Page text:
Kyoto and Nara Day Trip from Kyoto

9 Mar

Tokyo has been the imperial capital of Japan since only 1868. The capital from the late 700s until then was Kyoto, which still means “Capital”. For 70 years before that it was in Nara near Kyoto. Because of the importance of Nara and later Kyoto some of Japan’s most significant historic sites are in the Kyoto area. 17 different sites within the Kyoto/Nara area have been designated by the United Nations as a UNESCO World Heritage Site. I wanted to see some of them while I was in the area, so I opted for the Kyoto and Nara Day Trip from Kyoto including Nijo Castle. The tour I took could be done as two separate half day tours.

Kyoto Morning Tour

Nijo Castle

Kyoto Nijo Castle tour

The Kyoto morning tour visited three significant sites in Kyoto. We started at the Nijo Castle which was built by the Shogun Tokugawa Ieyasu. 17th century Japan was a land of feuding rival feudal lords. While all might recognize the emperor it was far from a united country. After a series of military victories Tokugawa Ieyasu united Japan and was proclaimed Shogun in 1603. The house of Tokugawa retained the title of Shogun and control of the whole country… in the name of the emperor… until 1868. He quickly moved the capital away from the sway of the Emperor to what is now Tokyo but used this castle when he was visiting Kyoto.

No photography is allowed inside the castle which has a small number of large rooms with decorative paintings of tigers (not native to Japan) that reminded people of the power of the Shogun. Mannequins play the part of visiting lords and samurai coming to request favors of the Shogun. Visiting in winter I could appreciate how warm a kimono needed to be as the palace windows are paper and the palace contained no fireplaces. In the summer the shutters could be opened so that the Shogun could view his beautiful gardens.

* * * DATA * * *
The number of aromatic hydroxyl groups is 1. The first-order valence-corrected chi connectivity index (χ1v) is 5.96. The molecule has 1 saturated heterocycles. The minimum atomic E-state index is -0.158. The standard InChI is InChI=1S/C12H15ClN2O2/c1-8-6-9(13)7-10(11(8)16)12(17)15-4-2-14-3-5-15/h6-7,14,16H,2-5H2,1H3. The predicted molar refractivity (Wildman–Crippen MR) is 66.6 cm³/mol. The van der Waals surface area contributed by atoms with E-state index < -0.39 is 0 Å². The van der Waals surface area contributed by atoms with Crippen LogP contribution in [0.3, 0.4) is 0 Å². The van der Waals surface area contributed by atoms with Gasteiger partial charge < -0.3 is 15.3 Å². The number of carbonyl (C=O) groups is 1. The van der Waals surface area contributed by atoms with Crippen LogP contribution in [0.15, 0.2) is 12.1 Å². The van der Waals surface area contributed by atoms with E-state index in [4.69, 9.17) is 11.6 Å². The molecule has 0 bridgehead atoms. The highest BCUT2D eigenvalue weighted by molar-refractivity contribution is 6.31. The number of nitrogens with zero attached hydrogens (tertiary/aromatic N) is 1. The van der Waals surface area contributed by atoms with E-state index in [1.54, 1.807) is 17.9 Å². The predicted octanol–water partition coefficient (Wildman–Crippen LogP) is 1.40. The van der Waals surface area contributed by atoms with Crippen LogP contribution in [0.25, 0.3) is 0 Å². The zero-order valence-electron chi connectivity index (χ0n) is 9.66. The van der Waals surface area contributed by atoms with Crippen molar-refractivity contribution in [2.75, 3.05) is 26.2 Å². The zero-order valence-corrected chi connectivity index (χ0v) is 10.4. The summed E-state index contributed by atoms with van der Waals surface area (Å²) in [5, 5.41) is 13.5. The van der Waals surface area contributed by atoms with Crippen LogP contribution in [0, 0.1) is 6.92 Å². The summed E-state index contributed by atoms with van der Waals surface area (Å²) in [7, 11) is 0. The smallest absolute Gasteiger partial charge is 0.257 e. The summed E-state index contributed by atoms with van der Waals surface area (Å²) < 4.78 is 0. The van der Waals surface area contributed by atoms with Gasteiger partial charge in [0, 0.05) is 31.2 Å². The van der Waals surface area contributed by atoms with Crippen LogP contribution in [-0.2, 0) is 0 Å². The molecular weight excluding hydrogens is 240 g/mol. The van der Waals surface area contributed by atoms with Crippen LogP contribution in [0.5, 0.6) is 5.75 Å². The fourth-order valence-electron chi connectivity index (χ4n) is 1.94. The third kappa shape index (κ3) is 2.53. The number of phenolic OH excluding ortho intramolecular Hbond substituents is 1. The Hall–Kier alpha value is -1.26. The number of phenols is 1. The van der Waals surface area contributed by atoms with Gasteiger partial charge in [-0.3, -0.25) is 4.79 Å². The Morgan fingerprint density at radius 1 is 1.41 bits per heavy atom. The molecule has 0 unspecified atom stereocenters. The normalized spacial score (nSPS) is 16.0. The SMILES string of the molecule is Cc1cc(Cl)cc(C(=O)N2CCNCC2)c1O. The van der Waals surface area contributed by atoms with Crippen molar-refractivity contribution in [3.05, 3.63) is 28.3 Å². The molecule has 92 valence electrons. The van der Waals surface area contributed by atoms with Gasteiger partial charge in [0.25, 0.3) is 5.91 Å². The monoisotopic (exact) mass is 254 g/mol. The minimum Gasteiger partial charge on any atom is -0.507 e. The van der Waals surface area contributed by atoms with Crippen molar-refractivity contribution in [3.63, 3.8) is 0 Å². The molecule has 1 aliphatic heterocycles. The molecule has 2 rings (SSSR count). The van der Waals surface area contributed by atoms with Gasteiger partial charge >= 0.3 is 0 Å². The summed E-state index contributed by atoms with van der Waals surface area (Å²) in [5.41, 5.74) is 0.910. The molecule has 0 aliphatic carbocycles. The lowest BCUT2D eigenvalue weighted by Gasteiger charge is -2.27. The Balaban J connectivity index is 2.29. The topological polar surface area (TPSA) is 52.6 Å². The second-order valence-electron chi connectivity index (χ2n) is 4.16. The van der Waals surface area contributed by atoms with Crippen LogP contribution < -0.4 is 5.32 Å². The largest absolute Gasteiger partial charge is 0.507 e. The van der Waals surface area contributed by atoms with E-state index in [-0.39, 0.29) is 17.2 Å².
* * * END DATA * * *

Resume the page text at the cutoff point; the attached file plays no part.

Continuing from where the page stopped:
Kinkakuji (Temple of the Golden Pavilion)

Kinkakuji tour

The Temple of the Golden Pavilion may be the most photographed of the historic sites of Kyoto. It is currently a Buddhist temple but was originally built as a palace for a retired Shogun. The building, like many historic buildings in Japan, was lost to fire and reconstructed in 1955. Our tour guide told us the bird of the top of the building is a phoenix, which seems appropriate given its rise from the ashes.

Imperial Palace

Imperial Palace, Kyoto tour

While the emperor moved the capital to Edo, changing the name to Tokyo, in 1868, he still retains a palace here in Kyoto and the residence of Kyoto are ready for him to move back at any time. Because this is still a palace the tour goes more around the palace than through it.

Nara Afternoon Tour

Nara is an hour away from Kyoto, more on the return trip with rush hour traffic. So after a filling, if unspectacular, lunch we drove to Nara. One of the most unusual things about Nara is that there are deer everywhere. The deer are considered sacred because they “brought the god down the mountain” according to Shinto beliefs. Warning signs tell tourists that the deer can get aggressive when you feed them. Our tour guide advised us not to run with food or they will chase you.

Todai-ji (Eastern Great Temple) 

T?dai-ji, Nara tour

The Eastern Great Temple (Todai-ji) is the largest wooden building in the world and contains an equally colossal Buddha statue.  It was one of the first statues of Buddha that was cast in Japan instead of imported from China, India or Korea (all of which received Buddhism before Japan).

Kasuga Grand Shrine

Lanterns at the Kasuga Grand Shrine, Nara tour

There are many Shinto shrines in Japan but the Kasuga Grand Shrine is one of the most significant. It was built in 768. As a photographer it was not the shrine itself but the many moss-covered stone lanterns lining the path to the shrine that captured my attention.

I am not a big fan of a week-long bus tour to a country, but selected day trips, particularly in Japan where about half of the sites we visited didn’t have brochures in English, can simplify seeing some of the larger sites. In addition to learning more about the history of Japan and the Shinto and Buddhist faiths that the Japanese integrate, we also learned about some of the more popular culture on the bus rides. We watched televised sumo wrestling while our guide explained sports, entertainment, education and even taxes. I could have visited all of these sites on my own but with more effort and less information.

Kyoto and Nara Day Trip from Kyoto featured , japan , Kyoto


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